The light of galaxy BRI 1335-0417 is 12.4 billion years old, from when the universe was still extremely young. And yet, the galaxy appears to have a spiral structure in place, adding more complexity to the question of when spiral galaxies like the Milky Way actually formed.
The discovery, reported in Science, is the oldest spiral structure in a galaxy yet. It is estimated that 72 percent of all galaxies are spirals, but this number gets smaller the further back we look. Galaxies are supposed to have started in a messy manner, and over time they ended up more spiral-like.
The discovery of BRI 1335-0417, possible thanks to the Atacama Large Millimeter/submillimeter Array (ALMA), expands our understanding of what the earliest galaxies in the universe were like. Researchers were surprised to find established structures in even earlier galaxies, but the observations show that this celestial object goes beyond what has been spotted so far.
"I was excited because I had never seen such clear evidence of a rotating disk, spiral structure, and centralized mass structure in a distant galaxy in any previous literature," lead author Takafumi Tsukui, a graduate student at SOKENDAI, said in a statement. "The quality of the ALMA data was so good that I was able to see so much detail that I thought it was a nearby galaxy."
There is also another intriguing fact about BRI 1335-0417: it’s quite big. The team estimates that it is roughly the mass of our own Milky Way, a galaxy that has been accreting gas and gobbling up other smaller galaxies for 13 billion years.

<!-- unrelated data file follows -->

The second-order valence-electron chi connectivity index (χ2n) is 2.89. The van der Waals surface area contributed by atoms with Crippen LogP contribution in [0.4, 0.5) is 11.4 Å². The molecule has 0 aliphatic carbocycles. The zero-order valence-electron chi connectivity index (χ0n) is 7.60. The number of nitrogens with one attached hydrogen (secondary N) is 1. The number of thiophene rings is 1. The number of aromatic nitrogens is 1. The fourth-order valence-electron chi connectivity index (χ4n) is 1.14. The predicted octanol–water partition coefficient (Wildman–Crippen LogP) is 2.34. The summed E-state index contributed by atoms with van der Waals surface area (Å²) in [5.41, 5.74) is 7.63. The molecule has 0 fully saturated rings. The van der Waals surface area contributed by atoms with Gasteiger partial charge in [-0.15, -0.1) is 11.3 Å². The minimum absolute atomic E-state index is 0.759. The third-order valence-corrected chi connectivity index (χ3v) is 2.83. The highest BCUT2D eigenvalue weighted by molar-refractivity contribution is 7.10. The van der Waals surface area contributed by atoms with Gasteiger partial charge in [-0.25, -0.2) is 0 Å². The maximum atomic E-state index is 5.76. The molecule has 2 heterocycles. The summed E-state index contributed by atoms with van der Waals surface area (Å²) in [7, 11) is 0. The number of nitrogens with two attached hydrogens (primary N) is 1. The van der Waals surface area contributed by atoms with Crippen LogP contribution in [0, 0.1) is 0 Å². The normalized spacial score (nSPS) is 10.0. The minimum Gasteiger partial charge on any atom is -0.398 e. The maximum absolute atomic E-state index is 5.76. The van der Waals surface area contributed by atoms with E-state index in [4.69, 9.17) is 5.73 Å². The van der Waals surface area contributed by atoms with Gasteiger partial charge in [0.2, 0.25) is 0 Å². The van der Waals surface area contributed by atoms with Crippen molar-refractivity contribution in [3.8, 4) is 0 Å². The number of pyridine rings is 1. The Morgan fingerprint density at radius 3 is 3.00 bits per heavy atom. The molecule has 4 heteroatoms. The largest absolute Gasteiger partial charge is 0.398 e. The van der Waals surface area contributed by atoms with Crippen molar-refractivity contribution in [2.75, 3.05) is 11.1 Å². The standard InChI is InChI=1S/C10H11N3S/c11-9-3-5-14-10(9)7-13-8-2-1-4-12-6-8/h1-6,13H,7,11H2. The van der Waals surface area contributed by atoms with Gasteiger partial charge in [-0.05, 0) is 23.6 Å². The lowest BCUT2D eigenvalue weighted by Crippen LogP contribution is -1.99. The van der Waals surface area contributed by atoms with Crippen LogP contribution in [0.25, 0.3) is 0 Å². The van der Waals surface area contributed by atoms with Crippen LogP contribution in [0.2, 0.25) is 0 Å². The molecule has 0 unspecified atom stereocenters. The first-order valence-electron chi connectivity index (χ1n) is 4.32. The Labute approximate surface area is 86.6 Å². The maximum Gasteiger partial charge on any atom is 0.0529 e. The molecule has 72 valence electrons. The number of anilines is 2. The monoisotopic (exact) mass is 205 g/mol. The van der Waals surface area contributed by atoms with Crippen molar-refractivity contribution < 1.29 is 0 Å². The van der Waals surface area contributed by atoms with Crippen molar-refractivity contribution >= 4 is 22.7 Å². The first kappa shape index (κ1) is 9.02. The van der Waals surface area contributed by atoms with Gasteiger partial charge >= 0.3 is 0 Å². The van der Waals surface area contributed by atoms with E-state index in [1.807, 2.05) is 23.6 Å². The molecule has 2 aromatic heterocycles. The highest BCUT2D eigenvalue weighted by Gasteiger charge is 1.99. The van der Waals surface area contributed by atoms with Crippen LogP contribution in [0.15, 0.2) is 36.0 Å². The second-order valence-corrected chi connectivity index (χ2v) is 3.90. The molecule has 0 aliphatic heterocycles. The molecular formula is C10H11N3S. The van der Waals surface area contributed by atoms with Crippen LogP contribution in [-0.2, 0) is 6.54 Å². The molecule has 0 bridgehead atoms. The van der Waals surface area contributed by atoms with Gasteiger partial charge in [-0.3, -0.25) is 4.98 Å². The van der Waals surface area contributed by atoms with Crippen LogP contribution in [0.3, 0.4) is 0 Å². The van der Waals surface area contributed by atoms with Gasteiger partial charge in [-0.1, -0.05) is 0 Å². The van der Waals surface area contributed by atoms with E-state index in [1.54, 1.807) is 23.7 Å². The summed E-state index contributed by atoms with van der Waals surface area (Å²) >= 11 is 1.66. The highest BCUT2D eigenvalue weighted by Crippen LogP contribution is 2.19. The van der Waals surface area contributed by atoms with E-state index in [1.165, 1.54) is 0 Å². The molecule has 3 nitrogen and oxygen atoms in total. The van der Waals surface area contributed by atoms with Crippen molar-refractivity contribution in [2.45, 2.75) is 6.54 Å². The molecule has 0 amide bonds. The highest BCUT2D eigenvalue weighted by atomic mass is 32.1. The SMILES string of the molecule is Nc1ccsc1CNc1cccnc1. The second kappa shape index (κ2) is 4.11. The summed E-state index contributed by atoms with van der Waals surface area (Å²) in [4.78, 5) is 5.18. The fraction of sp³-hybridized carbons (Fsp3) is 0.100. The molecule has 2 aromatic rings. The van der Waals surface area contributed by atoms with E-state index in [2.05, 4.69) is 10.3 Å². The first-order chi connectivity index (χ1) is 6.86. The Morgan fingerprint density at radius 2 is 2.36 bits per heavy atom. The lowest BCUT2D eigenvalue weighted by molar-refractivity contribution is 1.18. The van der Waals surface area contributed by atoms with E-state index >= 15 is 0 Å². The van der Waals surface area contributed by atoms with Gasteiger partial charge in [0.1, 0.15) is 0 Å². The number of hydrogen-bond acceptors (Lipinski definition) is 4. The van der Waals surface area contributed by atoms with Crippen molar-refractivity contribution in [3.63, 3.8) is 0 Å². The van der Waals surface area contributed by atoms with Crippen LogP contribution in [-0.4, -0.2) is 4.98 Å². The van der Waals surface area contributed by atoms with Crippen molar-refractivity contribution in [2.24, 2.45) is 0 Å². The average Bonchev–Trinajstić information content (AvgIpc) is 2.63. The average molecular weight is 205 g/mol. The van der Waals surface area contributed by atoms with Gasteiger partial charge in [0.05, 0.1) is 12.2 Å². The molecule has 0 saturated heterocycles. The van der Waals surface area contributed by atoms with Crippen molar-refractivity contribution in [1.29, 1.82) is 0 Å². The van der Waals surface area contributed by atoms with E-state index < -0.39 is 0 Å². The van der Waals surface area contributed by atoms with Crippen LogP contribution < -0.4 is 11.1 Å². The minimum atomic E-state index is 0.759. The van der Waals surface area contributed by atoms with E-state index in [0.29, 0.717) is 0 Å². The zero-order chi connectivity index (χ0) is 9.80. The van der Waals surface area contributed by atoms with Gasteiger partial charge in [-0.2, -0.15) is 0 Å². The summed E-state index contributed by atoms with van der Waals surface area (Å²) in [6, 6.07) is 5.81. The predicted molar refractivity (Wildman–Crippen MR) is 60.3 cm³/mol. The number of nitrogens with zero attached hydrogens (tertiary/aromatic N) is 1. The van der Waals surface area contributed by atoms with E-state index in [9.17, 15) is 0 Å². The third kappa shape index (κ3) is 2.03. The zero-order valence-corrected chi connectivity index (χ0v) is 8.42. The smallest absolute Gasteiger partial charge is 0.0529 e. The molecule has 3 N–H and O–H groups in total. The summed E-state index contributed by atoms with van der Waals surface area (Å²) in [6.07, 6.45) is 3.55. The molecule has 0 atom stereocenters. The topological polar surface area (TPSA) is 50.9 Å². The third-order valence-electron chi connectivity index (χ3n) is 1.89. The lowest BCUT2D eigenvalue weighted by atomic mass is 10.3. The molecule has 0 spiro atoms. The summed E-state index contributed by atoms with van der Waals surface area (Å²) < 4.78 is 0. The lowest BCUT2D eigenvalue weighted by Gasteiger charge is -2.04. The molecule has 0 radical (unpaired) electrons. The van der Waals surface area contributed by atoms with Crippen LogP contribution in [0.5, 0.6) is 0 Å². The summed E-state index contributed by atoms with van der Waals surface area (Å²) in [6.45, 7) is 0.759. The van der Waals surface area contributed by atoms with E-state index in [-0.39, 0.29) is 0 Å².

"As BRI 1335-0417 is a very distant object, we might not be able to see the true edge of the galaxy in this observation," comments Tsukui. "For a galaxy that existed in the early Universe, BRI 1335-0417 was a giant."
Galaxies such as this could be the progenitors to the giant elliptical galaxies we observe at the center of galaxy clusters. A major galaxy collision could dramatically change the spiral shape of BRI 1335-0417, or the galaxy could remain a spiral for a very long time, we don't know what the future holds for it.
What we can learn though is something about the Milky Way – and even about our own solar system. There are certainly gaps in what we know about galaxy formation and evolution.
"Our Solar System is located in one of the spiral arms of the Milky Way," added senior author Satoru Iguchi. "Tracing the roots of spiral structure will provide us with clues to the environment in which the Solar System was born. I hope that this research will further advance our understanding of the formation history of galaxies."